Concerns over conflict of interest leads to discrimination complaint

Canada Post denied worker’s application to leadership program because spouse was superintendent; was adverse treatment based on marital status
By Jeffrey R. Smith
|Canadian Employment Law Today|Last Updated: 10/11/2017

A Canada Post employee who was denied participation in a leadership development program because of conflict-of-interest concerns with her superintendent husband was discriminated against based on marital status, the Canadian Human Rights Tribunal has ruled.

Jessica Stanger was hired by Canada Post in Calgary in 1989. Two years later, she transferred to Victoria to work as a postal clerk there. In 1999, she suffered an injury outside of work that resulted in two bulging discs in her neck. Because of this injury, Canada Post deemed Stanger to be “permanently, partly disabled” (PPD) employee.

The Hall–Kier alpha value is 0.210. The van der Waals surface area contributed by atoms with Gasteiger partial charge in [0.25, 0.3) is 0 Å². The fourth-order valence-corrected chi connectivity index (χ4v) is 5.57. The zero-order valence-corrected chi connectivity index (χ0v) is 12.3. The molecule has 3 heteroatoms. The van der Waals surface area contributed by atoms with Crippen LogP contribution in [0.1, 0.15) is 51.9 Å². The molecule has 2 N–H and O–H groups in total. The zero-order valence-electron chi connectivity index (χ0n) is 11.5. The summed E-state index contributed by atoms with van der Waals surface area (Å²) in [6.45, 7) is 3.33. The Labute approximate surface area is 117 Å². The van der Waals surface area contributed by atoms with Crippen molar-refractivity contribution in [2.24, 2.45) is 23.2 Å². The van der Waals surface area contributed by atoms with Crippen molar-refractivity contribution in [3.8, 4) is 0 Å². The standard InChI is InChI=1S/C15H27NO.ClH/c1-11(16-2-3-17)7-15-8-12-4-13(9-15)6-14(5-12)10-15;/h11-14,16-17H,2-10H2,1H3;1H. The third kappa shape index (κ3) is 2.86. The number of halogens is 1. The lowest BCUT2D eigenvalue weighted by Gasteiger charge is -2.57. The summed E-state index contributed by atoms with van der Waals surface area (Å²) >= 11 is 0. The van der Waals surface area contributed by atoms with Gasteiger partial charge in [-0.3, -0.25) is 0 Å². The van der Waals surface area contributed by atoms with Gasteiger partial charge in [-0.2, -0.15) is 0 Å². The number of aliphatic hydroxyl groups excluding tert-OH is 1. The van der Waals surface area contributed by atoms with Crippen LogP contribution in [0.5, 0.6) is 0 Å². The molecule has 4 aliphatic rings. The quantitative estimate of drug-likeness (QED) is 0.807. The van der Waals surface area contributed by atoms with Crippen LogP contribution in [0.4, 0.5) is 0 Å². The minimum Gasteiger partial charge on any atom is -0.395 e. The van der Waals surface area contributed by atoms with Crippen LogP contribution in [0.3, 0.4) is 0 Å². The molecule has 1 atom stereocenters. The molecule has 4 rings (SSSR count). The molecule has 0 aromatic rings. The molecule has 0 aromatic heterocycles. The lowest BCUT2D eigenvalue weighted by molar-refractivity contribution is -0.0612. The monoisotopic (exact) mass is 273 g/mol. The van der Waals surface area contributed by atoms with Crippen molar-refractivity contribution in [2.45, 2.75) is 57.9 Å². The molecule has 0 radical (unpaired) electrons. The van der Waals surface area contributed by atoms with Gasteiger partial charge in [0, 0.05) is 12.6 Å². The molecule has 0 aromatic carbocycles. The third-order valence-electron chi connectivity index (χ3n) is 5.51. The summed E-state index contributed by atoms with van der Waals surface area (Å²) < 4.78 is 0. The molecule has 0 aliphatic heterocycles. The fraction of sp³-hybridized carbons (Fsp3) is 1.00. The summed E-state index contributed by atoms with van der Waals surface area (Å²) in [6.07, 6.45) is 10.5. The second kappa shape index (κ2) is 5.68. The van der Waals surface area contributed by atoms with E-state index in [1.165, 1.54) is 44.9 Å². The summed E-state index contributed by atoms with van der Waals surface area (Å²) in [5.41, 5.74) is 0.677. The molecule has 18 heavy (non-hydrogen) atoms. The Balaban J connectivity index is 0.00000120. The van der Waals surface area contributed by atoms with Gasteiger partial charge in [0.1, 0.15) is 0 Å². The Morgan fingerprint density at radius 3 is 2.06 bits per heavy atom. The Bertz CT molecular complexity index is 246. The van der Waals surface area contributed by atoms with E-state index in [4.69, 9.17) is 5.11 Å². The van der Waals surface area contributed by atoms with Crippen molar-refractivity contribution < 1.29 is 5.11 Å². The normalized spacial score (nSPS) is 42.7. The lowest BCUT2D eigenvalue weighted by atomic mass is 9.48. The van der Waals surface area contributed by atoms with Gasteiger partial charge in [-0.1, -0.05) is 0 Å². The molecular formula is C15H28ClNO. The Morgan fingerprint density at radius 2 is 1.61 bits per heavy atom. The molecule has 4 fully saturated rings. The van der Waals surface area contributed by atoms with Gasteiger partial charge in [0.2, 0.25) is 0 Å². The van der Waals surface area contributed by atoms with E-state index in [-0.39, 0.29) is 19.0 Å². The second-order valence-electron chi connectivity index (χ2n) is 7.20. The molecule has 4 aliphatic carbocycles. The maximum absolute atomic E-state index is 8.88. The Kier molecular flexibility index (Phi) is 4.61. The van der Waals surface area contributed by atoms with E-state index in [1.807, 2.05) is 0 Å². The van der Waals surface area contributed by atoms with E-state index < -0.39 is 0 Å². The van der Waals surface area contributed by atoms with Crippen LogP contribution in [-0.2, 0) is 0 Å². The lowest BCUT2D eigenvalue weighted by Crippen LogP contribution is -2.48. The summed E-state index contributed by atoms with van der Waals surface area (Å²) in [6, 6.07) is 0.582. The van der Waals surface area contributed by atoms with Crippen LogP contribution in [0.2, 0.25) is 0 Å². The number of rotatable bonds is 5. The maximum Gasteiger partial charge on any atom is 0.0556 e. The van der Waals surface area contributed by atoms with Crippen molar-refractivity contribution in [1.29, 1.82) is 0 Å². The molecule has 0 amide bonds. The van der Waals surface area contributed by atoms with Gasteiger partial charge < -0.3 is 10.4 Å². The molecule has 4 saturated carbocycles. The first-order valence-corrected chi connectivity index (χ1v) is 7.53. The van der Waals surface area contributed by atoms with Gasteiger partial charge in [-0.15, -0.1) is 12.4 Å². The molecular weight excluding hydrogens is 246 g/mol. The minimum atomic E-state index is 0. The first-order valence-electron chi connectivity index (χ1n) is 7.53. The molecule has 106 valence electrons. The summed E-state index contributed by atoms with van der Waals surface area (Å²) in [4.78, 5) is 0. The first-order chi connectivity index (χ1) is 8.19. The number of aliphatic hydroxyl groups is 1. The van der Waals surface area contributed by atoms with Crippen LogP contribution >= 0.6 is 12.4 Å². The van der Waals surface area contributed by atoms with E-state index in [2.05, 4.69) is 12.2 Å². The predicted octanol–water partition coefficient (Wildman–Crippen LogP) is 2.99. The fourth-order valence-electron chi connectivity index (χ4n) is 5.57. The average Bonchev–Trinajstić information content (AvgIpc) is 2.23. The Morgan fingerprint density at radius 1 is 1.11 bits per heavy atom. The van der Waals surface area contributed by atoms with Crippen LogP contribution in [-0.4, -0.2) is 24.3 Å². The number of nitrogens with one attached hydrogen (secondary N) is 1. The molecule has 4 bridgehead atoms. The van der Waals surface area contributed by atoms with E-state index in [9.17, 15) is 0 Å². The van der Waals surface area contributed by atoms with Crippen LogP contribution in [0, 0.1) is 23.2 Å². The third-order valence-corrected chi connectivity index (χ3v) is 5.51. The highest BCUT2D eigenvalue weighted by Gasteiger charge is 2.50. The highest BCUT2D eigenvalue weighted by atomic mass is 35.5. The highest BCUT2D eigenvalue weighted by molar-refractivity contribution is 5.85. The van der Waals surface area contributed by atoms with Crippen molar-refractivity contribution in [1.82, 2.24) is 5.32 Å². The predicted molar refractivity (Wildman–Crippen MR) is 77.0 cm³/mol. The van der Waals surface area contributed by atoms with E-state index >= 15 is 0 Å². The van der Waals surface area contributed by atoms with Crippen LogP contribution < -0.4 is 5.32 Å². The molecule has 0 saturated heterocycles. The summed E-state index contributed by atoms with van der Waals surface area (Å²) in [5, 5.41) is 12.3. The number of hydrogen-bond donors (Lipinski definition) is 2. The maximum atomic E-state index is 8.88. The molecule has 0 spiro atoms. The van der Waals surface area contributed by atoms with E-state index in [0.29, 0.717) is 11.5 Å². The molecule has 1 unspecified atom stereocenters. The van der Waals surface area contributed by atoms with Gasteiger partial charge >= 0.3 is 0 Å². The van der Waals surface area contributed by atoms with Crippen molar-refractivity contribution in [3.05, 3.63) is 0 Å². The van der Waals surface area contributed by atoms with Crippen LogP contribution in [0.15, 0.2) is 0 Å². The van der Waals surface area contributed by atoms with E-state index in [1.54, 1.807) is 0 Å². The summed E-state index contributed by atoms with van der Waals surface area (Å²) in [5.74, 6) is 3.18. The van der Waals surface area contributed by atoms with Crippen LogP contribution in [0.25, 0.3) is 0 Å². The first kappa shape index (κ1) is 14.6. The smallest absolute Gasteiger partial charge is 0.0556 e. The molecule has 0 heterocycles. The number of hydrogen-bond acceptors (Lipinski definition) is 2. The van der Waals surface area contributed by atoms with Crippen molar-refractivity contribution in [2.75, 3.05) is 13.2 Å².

Stanger’s PPD status involved restrictions that limited how much she could lift and carry, and limited standing for a maximum of two hours. Canada Post placed her in a graduated return-to-work program from 2002 to 2004, after which she was assigned to the Communication A section in Victoria.